London/Beijing: Manufacturers in China and India cranked up the pace of production last month and Germany and France led the way in Europe, offering a boost to the global economy in spite of a spreading euro zone debt crisis.

But while strong numbers from the largest European economies provide good news for policymakers worried about the sovereign debt crisis in Europe’s single currency bloc, they highlighted a growing divergence among its members.

Data from Germany showed its manufacturing sector expanded significantly faster last month than in October while France’s PMI bounced to a level not seen in 10 years.

Italian numbers showed conditions improved at their weakest rate for nine months, however, and Spanish manufacturing stagnated.

Ireland, which accepted an €85-billion European Union emergency aid package on Sunday, saw a slight upturn in activity but still below levels needed for a meaningful recovery and Greek manufacturing activity contracted as it has done for the past 15 months.

“It is worrying to see Italian activity lose momentum in addition to ongoing weak activity in Spain, Ireland and, especially, Greece," said Howard Archer at IHS Global Insight.

The Irish bailout has failed to reassure investors and global officials are also focusing on the problem, with the G20 deputy finance ministers holding a teleconference about it on Monday and a top US Treasury official travelling to Europe.

European policymakers came out in force on Tuesday to try to calm markets, with European Central Bank President Jean-Claude Trichet warning that pundits were underestimating the determination of governments to keep the euro zone stable.

But markets paid little attention, targeting Portugal, Spain and Italy only days after the EU came to Ireland’s aid.

Outside the euro zone, British manufacturing activity leapt unexpectedly to a 16-year high in November.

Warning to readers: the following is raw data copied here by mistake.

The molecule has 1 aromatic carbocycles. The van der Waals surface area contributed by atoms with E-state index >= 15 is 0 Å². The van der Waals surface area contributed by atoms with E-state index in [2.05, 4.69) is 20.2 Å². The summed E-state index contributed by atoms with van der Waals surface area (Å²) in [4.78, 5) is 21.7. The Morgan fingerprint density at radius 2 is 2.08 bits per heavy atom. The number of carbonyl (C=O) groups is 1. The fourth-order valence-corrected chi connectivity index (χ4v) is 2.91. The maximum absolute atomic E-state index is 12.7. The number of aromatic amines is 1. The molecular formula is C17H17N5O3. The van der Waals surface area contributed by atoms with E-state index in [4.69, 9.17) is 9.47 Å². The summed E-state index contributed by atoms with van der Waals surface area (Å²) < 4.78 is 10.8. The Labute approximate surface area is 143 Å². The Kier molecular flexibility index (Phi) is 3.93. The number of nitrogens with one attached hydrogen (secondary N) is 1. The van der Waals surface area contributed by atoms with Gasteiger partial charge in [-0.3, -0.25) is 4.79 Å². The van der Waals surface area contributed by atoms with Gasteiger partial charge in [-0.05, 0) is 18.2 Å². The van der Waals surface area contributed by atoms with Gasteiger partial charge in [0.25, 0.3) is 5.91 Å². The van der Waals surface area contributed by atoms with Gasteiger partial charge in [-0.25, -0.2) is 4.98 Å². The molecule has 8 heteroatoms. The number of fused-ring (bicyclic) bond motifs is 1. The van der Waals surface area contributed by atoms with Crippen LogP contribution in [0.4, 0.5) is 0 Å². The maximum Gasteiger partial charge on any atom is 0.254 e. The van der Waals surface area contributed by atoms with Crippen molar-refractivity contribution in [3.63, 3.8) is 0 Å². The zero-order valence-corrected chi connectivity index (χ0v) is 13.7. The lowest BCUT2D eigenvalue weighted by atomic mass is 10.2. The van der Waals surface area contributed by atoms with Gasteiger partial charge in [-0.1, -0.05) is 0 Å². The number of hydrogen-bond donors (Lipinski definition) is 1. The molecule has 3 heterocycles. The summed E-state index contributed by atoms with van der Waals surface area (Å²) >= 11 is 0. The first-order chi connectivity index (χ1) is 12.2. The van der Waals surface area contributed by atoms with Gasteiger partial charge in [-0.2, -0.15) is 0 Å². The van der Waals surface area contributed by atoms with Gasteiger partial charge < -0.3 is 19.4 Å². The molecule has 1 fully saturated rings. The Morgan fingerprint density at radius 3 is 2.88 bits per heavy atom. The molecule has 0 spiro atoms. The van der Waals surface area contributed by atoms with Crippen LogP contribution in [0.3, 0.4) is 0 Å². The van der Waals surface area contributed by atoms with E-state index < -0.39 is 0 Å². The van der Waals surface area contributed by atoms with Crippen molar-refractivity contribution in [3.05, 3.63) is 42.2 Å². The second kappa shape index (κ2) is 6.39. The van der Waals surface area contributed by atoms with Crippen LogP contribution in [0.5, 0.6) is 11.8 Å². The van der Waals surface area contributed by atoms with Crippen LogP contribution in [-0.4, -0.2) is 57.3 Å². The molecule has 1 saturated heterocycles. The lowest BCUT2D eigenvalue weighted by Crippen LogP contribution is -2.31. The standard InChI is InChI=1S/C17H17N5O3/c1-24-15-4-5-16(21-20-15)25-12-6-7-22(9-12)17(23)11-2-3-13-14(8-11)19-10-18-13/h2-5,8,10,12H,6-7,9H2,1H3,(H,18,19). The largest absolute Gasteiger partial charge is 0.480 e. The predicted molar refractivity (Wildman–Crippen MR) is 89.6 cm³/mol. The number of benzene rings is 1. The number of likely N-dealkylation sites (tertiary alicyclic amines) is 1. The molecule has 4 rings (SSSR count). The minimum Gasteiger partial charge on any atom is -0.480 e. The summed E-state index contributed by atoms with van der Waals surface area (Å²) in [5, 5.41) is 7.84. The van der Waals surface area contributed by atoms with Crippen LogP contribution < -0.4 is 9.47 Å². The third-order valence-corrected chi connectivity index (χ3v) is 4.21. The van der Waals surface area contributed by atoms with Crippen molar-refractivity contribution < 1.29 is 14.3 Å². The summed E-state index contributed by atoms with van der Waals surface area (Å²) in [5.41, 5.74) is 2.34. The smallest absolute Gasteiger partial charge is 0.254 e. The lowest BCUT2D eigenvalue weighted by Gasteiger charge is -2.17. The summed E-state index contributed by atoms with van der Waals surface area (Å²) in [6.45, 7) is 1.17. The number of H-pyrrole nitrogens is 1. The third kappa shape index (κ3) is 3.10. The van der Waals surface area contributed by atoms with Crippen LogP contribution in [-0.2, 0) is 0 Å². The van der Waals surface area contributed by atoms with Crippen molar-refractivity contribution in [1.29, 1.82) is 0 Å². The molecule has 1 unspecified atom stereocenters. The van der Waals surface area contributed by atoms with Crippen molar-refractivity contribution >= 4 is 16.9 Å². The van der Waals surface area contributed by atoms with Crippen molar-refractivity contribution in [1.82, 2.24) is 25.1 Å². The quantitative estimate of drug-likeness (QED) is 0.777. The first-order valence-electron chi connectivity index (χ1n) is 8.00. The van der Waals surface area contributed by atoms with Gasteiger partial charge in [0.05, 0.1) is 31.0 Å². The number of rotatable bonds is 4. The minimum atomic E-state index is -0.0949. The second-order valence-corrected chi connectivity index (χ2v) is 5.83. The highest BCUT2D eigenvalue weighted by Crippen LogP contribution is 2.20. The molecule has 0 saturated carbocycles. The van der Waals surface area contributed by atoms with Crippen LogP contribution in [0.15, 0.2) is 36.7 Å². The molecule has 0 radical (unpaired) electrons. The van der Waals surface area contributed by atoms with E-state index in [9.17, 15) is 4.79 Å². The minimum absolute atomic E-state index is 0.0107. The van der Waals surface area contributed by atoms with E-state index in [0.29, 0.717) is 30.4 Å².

Asian growth ... and inflation?

For all the maelstrom in Europe, there is little sign it is derailing global economic recovery, driven by Asian powerhouses.

Signs of robust growth in China helped lift world stocks on Wednesday while the euro halted its recent slide.

Two Chinese purchasing managers’ indexes registered their strongest readings in seven months and the story was similar in India, where the HSBC Markit PMI climbed to a six-month high.

But the surveys also highlighted a worry for investors: rising inflationary pressure in China and India and the need for more monetary tightening in economies which have driven a large part of the global recovery.

That, rather than Europe’s debt troubles, could pose the biggest threat to global economic growth.

“Good news from the economy may not be that good for the market as it is concerned about more tightening," said Ting Lu, an economist with Bank of America-Merrill Lynch.

“The high PMI reading could convince Beijing to tighten a bit more on the margin."

China raised interest rates in October for the first time in nearly three years and most analysts still expect 2-4 more increases by the end of next year although for now it is focusing on raising banks’ required reserves to drain excess cash from the economy and prevent inflation taking off.

India has already raised interest rates six times this year and its strong PMI followed data on Tuesday that showed its economy grew by a blistering 8.9%in the September quarter from a year earlier.

That is likely to add pressure on the central bank to continue raising rates, though traders do not expect another hike until early next year.

Thailand’s central bank surprised financial markets on Wednesday by raising its benchmark interest rate, while the Reserve Bank of Australia raised rates earlier this month.

Attempts to rein in runaway growth in Asia could be a bitter pill to swallow with Europe teetering on the brink of more serious debt troubles and the United States showing only tentative signs of picking up.

The Institute for Supply Management is expected to say later on Wednesday that the pace of manufacturing growth in the US, the world’s biggest economy, tailed off last month.

And in Japan, the picture is bleak.

Prolonged economic weakness may keep Japan in deflation longer than the Bank of Japan’s current forecast, a member of its policy board said on Wednesday, offering the bleakest view to date by a central bank policymaker.

Board member Miyako Suda said there was a strong chance Japan’s economy would contract in the final quarter of this year after strong growth in July-September.